Feb. 11--Albuquerque-based Lumidigm Inc., a homegrown biometrics identification firm, has been acquired by the world's largest lock maker, Assa Abloy.
The Swedish firm, which bought Lumidigm through its Texas-based U.S. subsidiary HID Global, did not publicly disclose terms of the acquisition. But one Lumidigm investor told the Journal that Assa Abloy paid more than $60 million in the deal, which closed Friday.
Lumidigm, which raised about $20 million in venture capital after launching in 2001, sells fingerprint scanners for secure identification worldwide that it built with technology originally developed at Sandia National Laboratories and the University of New Mexico.
HID Global wants to integrate Lumidigm's technology into its ID security products and services, which include things like access card keys and secure personal credentials. It's the prime contractor, for example, for the U.S. government's permanent resident identification badges, or "green cards," for immigrants.
HID hopes to improve its products with biometric identification, which is emerging as a key part of today's secure ID industry, said Lumidigm board Chairman Bob Harbour.
"HID is a worldwide leader in security solutions, but it doesn't have inhouse biometrics capability," he said. "Lumidigm will now fill that need for them."
Lumidigm can help weave biometrics into HID identity and access cards, Harbour said. But it also will work to develop new smart-imaging systems, such as iris and facial scanners.
HID Global President and CEO Denis Hebert said such advanced systems can enhance HID's impact on high-security industries like health care and financial services.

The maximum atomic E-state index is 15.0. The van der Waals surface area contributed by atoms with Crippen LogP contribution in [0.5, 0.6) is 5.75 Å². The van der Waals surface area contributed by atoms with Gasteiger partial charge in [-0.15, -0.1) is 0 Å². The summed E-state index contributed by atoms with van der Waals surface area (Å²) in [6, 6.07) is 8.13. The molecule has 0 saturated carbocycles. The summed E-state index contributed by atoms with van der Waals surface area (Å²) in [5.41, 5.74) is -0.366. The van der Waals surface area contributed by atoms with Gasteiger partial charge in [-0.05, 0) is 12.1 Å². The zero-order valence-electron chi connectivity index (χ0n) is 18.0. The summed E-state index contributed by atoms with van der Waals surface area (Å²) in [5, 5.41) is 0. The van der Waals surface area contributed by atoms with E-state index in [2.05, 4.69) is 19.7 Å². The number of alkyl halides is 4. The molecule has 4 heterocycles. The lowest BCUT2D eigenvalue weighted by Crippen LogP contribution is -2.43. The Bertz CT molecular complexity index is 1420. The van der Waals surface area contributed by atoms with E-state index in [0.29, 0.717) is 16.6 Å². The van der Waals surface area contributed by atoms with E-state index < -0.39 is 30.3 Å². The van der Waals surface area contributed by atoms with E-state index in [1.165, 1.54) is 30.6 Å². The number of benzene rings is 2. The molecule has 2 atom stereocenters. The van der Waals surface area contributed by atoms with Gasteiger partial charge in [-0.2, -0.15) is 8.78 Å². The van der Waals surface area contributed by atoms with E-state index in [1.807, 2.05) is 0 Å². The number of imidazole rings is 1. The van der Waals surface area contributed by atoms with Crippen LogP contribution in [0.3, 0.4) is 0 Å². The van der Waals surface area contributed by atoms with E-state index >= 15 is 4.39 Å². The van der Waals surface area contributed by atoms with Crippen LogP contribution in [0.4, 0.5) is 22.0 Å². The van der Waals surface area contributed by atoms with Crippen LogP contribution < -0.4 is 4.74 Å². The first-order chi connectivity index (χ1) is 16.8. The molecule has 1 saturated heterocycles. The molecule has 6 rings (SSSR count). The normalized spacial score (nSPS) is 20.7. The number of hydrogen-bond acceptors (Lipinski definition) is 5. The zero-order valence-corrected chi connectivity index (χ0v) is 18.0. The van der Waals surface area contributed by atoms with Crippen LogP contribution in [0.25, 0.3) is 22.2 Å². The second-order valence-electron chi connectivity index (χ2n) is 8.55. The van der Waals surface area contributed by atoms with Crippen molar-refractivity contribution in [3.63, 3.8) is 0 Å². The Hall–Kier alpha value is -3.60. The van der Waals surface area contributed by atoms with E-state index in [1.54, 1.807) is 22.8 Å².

"The company has unique technology," Hebert said in a statement. "(It) has achieved strong penetration in key emerging markets, including South America and Africa."
Indeed, Lumidigm currently sells its scanners to many industries in the U.S. and other countries.
Thanks to HID's global marketing network, Assa Abloy now projects Lumidigm revenue will reach $25 million this year. Lumidigm had stopped publicly reporting revenue in 2006 after reaching $2 million, but it said sales continued to grow by about 30 percent per year since then.
Market demand has increased because of Lumidigm's particularly robust scanning technology, which uses flashes of light to read images from the surface and subsurface of skin. It reconstructs those images into a fingerprint.
Since the technology reads beneath the skin, it's not impeded by surface contamination, such as water, dirt, grease or oil. That improves its accuracy compared with conventional biometric sensors, the company says. And because the scanners can see a person's capillary system, the device can't be tricked by people using a prosthetic finger or a digit from a corpse.
In January, HID relocated its world headquarters from California to Austin, Texas, where it opened a new 250,000-square-foot operations center.
Nevertheless, all of Lumidigm's 33 employees will remain in Albuquerque, Harbour said. In addition, HID will continue to contract Delta Group Electronics in Albuquerque to make Lumidigm's precision optical equipment.
Venture investors who committed funds to Lumidigm, including EPIC Ventures and the International Venture Fund, will earn a substantial return on their commitments.
That includes the New Mexico State Investment Council, which provided money to both EPIC and IVF to invest in local companies, and which directly invested $2 million in state money in Lumidigm through a fund managed by Sun Mountain Capital.
"We were fortunate to get a lot of venture capital support, much of it from New Mexico investors who took a chance on us as a raw startup," Harbour said. "They believed in our technology and supported us in many ways. The sale will provide good returns for them."
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